- Animal welfare standards for organic livestock and poultry production can be expected soon, USDA's Agricultural Marketing Service announced on Thursday.
Washington Post: Our wasted food is a huge environmental problem – and it’s only getting worse
- The more scientists study the issue of food waste — and its worrying implications for both the environment and global food security — the clearer it becomes how much of a problem it is. Now, new research is giving us a few more reasons to clean our plates.
Duluth News Tribune: Judge favors inspection for North Shore dairy farm
- The attorney for a Cook County farmer said Wednesday his client will appeal a State District Court decision that paves the way for state inspection of the farmer's raw-milk operation. The development is the latest in a legal saga that began in January 2013, when the Minnesota Department of Agriculture learned that the dairy was advertising unpasteurized milk products on the Internet.
Albany Times-Union: Letter: We have right to know about GMOs
- (Opinion) New Yorkers want to know what is in our food. In fact, with poll after poll showing that nearly 90 percent of Americans want genetically engineered food to be labeled, few issues have broader public support.
Manitoba Cooperator: Canadian launch of Monsanto’s new Xtend soybean on hold pending European Union approval
- With seeding around the corner, distribution of Monsanto’s new Roundup Ready 2 Xtend soybeans to Canadian farmers is on hold, awaiting European Union (EU) approval.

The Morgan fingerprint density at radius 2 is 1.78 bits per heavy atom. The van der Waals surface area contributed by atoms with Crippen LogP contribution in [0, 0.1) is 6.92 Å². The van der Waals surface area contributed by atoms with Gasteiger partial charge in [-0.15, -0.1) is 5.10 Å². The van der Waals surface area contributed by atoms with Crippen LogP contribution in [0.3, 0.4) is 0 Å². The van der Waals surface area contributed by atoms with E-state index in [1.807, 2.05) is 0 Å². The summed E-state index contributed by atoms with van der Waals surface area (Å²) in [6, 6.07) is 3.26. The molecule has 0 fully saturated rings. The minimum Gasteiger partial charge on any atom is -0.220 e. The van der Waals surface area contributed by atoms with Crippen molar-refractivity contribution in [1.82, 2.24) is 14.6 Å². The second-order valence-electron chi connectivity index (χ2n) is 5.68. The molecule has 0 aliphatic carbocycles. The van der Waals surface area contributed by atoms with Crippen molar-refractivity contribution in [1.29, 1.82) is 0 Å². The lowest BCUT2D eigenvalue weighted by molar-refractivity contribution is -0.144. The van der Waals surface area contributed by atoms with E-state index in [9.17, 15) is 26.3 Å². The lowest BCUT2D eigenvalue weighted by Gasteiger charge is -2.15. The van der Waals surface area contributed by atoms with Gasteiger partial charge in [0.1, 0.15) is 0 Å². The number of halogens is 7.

TRADE & INTERNATIONAL
Bloomberg: Cargill Doesn't See Clouds Lifting Yet From Agriculture Rout
- Cargill, the 151-year-old company that's one of the biggest players in the global agriculture markets, sees no improvement on the horizon for slumping crop prices. "Barring weather events, we don't anticipate a near-term improvement in market conditions for agriculture," chairman and chief executive officer David MacLennan said Thursday in an earnings statement.
AgWeb: Philippine Supreme Court GMO Ruling Shows Vulnerability But Offers Hope When Farmers Speak Up
- (Opinion) We’re going to keep on planting GMOs—and we’ll stand up to anyone who tries to stop us.
Eyewitness News (South Africa): ‘Disastrous’ doom looms over agriculture industry
- The African Farmers’ Association of South Africa (Afasa) says the agriculture industry is heading for what it’s called a “disaster”. The association has warned chicken, pork and red meat prices will more than double in the coming months, due to the rocketing price of maize.